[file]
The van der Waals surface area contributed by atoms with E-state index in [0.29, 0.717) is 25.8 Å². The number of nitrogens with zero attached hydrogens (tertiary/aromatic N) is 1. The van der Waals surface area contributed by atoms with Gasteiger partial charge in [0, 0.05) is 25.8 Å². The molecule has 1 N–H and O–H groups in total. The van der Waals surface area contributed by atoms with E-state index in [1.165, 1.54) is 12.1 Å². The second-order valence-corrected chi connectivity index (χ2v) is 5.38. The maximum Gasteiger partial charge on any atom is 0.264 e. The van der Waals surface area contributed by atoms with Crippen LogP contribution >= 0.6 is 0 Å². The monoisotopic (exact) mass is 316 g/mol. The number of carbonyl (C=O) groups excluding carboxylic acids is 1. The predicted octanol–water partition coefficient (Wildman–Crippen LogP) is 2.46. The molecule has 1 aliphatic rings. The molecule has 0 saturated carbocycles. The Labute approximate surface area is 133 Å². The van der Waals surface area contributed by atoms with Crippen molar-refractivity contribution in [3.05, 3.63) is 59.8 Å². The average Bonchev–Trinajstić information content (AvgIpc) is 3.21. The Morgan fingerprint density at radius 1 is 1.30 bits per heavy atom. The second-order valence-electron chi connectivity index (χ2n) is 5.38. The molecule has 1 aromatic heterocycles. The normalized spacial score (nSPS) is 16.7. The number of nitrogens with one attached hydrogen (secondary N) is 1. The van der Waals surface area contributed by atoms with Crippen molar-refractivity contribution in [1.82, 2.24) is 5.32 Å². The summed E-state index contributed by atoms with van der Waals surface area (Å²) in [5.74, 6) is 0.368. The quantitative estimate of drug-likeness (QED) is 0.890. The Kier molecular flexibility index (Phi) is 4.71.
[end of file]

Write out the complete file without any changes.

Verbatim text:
The van der Waals surface area contributed by atoms with E-state index in [0.29, 0.717) is 25.8 Å². The number of nitrogens with zero attached hydrogens (tertiary/aromatic N) is 1. The van der Waals surface area contributed by atoms with Gasteiger partial charge in [0, 0.05) is 25.8 Å². The molecule has 1 N–H and O–H groups in total. The van der Waals surface area contributed by atoms with E-state index in [1.165, 1.54) is 12.1 Å². The second-order valence-corrected chi connectivity index (χ2v) is 5.38. The maximum Gasteiger partial charge on any atom is 0.264 e. The van der Waals surface area contributed by atoms with Crippen LogP contribution >= 0.6 is 0 Å². The monoisotopic (exact) mass is 316 g/mol. The number of carbonyl (C=O) groups excluding carboxylic acids is 1. The predicted octanol–water partition coefficient (Wildman–Crippen LogP) is 2.46. The molecule has 1 aliphatic rings. The molecule has 0 saturated carbocycles. The Labute approximate surface area is 133 Å². The van der Waals surface area contributed by atoms with Crippen molar-refractivity contribution in [3.05, 3.63) is 59.8 Å². The average Bonchev–Trinajstić information content (AvgIpc) is 3.21. The Morgan fingerprint density at radius 1 is 1.30 bits per heavy atom. The second-order valence-electron chi connectivity index (χ2n) is 5.38. The molecule has 1 aromatic heterocycles. The normalized spacial score (nSPS) is 16.7. The number of nitrogens with one attached hydrogen (secondary N) is 1. The van der Waals surface area contributed by atoms with Crippen molar-refractivity contribution in [1.82, 2.24) is 5.32 Å². The summed E-state index contributed by atoms with van der Waals surface area (Å²) in [5.74, 6) is 0.368. The quantitative estimate of drug-likeness (QED) is 0.890. The Kier molecular flexibility index (Phi) is 4.71.